« Reply #8 on: March 10, 2015, 11:18:31 AM »
Well, the spec here is a benchtop lathe to replace a 7" x 12" Gingery in a tiny 6'x8' shop, and fit on an existing benchtop, so really big or heavy machines, while better for sure, don't fit the requirements. Within the range of 7 to 9 inch lathes, and 12 to 20 between centers, a 9x20 like the Grizzly at over 250 lbs is probably even pushing it.

The existing Gingery lathe is probably about 60 lbs with a 28" overall length. I suppose I could come down to even another 7 x 12, but then it would really have to be better than what I have now -- stiffness to part off surely, or do reasonable size profile cuts without chatter, and quick change gearbox (or NC thread cutting) would be the attractions, otherwise, I'm fond of the little lathe I built, and certainly can deal with the "spares" issue -- I have patterns for everything and a furnace!

John R. as an owner of that specific 9x20 model, sounds good and I trust your judgement.

I do know that what Pekka says is also true in general, since I own, and have tuned up/modded where necessary Asian machines (bandsaw, round column mill drill, 50" slip roll, tractor mounted wood chipper, listeroid diesel genset) so I'd be going in with my eyes open. I wouldn't expect everything to be the way I wanted it. But I would expect lots of cast iron for a benchtop lathe, straight hardened ways, a good size hollow spindle with taper and low runout, and a working quick change gear system.. Those are what I miss most in the Gingery at present.

I have read up about what the complaints are for the 9x20 specifically: needs additional bolts to fasten carriage (published mod), lacks tumbler reverse, slowest speed is 150 rpm, no back gear, quick change gearbox only accomodates 8 speeds without manual gear changes. Mods exist to solve most of these, and I actually have a treadmill motor and controller (a common mod), which can solve the speed and reversing issues.

On the other hand, I keep thinking about what I'd do in building my own lathe. I think about it a lot. Doing things exactly the way I'd want them. You'd know it fit the space, You'd set the specs you liked. And it would probably cost less than a new one and yet have good size and quality purchased chucks, etc. I think about, what if I do end up modding an Asian lathe -- how much time will that save over starting from scratch, and will the result be equvalent? There's also the pride in something you made yourself. That, even now, makes it hard to think about replacing the Gingery lathe.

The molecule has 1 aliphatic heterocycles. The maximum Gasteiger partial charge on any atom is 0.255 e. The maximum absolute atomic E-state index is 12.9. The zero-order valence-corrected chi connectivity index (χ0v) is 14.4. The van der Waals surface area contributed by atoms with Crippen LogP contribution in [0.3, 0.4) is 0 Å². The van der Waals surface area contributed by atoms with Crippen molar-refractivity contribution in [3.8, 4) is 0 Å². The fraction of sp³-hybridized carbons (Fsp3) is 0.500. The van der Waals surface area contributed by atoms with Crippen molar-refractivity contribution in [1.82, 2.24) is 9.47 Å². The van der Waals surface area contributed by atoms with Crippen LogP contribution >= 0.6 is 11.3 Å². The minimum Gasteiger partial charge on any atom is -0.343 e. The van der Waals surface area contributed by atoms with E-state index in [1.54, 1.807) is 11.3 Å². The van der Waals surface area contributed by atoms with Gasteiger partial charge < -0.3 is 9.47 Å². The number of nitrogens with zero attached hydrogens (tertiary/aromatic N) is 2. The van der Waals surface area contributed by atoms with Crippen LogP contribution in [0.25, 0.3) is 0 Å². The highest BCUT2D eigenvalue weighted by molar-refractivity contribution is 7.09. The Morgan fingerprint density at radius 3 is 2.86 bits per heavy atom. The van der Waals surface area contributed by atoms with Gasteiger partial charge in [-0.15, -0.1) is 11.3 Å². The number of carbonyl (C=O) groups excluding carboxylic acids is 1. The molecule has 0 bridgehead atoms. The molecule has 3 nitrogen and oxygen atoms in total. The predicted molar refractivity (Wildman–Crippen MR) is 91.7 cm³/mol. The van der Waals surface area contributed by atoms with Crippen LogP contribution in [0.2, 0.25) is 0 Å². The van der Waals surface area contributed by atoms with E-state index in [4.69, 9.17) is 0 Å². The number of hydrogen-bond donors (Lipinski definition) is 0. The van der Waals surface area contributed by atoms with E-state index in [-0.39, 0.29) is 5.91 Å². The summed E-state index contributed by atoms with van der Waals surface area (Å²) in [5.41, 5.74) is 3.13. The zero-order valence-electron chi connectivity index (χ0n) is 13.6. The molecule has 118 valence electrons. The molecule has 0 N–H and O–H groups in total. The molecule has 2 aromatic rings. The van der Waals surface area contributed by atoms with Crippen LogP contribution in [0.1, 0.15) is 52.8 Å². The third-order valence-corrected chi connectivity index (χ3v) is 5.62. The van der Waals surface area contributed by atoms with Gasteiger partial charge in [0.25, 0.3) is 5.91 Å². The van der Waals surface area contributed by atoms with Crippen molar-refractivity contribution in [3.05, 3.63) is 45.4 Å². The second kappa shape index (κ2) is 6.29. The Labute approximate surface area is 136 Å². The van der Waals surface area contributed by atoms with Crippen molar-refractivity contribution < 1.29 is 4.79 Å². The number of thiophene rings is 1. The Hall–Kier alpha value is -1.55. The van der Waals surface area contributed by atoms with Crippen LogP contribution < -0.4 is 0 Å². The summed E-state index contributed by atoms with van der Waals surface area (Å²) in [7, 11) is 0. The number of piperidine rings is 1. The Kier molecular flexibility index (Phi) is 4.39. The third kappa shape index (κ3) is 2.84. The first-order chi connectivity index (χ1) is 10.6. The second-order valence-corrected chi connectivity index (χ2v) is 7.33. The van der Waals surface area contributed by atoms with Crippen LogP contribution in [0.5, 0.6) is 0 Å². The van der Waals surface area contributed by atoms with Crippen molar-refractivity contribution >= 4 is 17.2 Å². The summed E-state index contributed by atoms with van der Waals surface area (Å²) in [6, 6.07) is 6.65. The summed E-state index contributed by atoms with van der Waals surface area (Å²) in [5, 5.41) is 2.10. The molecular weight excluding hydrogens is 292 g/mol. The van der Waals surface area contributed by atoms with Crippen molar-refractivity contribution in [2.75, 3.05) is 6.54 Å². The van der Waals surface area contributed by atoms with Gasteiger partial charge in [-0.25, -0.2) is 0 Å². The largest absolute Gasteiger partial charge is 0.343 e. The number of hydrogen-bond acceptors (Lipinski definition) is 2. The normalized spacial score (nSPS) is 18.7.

I love it when a Plan B comes together!
Steve
www.sredmond.com

Offline vtsteam

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Re: Building a New Lathe
« Reply #9 on: March 10, 2015, 11:32:15 AM »
I guess if I were to build a new lathe, I wouldn't have to make the spindle. You can probably buy a ground and tapered and keyed spare and bearings to fit in the size range we're talking about here for one of the mini-lathes. That would greatly simplify building the lathe. That would also give a common fit for chucks and collets, etc. and obviously, replacement spares would be available if needed in  the future.
I love it when a Plan B comes together!
Steve
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Offline Joules

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Re: Building a New Lathe
« Reply #10 on: March 10, 2015, 11:43:33 AM »
Or just look at it as the tool for the job.  Not all of us are blessed with the skill nor the patience to make our own machine.  Mini lathe is a good start.  You can have something that works, then slowly replace it like the old broom in the corner.

     
Just get doing and make swarf, you can decide what its going to be later.   :thumbup:

Offline mattinker

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Re: Building a New Lathe
« Reply #11 on: March 10, 2015, 12:20:27 PM »
An interesting alternative is the Emco compact 8, the grand father of the 9 x 20 series at 8 x 18 it has many advantages like a more rigid cross slide. These lathes can only be found second hand now, but are well worth looking for. I got really lucky, I was given one that was virtually brand new, missing the motor. It is a nice tight basic little machine, thread cutting and feeds with change gears is a bit of a draw back, but it is still very capable!